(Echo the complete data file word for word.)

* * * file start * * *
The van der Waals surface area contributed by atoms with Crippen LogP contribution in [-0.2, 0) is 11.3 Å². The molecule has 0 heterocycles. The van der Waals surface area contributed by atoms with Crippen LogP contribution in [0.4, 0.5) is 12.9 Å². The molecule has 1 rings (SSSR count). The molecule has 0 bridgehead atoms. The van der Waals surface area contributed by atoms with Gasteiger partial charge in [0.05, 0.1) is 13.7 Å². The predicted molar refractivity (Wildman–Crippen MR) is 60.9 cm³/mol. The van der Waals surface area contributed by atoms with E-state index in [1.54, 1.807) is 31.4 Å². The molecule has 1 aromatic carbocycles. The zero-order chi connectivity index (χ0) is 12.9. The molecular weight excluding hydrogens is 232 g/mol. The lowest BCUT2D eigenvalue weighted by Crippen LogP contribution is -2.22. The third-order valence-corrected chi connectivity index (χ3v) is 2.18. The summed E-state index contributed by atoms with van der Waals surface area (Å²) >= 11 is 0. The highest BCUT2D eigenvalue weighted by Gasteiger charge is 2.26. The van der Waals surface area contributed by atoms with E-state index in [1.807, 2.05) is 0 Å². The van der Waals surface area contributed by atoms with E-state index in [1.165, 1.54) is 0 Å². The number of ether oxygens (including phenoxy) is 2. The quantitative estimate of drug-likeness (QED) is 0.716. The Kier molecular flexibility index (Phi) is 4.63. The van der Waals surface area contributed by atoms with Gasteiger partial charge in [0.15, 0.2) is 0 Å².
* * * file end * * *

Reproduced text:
The van der Waals surface area contributed by atoms with Crippen LogP contribution in [-0.2, 0) is 11.3 Å². The molecule has 0 heterocycles. The van der Waals surface area contributed by atoms with Crippen LogP contribution in [0.4, 0.5) is 12.9 Å². The molecule has 1 rings (SSSR count). The molecule has 0 bridgehead atoms. The van der Waals surface area contributed by atoms with Gasteiger partial charge in [0.05, 0.1) is 13.7 Å². The predicted molar refractivity (Wildman–Crippen MR) is 60.9 cm³/mol. The van der Waals surface area contributed by atoms with E-state index in [1.54, 1.807) is 31.4 Å². The molecule has 1 aromatic carbocycles. The zero-order chi connectivity index (χ0) is 12.9. The molecular weight excluding hydrogens is 232 g/mol. The lowest BCUT2D eigenvalue weighted by Crippen LogP contribution is -2.22. The third-order valence-corrected chi connectivity index (χ3v) is 2.18. The summed E-state index contributed by atoms with van der Waals surface area (Å²) >= 11 is 0. The highest BCUT2D eigenvalue weighted by Gasteiger charge is 2.26. The van der Waals surface area contributed by atoms with E-state index in [1.807, 2.05) is 0 Å². The van der Waals surface area contributed by atoms with E-state index in [1.165, 1.54) is 0 Å². The number of ether oxygens (including phenoxy) is 2. The quantitative estimate of drug-likeness (QED) is 0.716. The Kier molecular flexibility index (Phi) is 4.63. The van der Waals surface area contributed by atoms with Gasteiger partial charge in [0.15, 0.2) is 0 Å².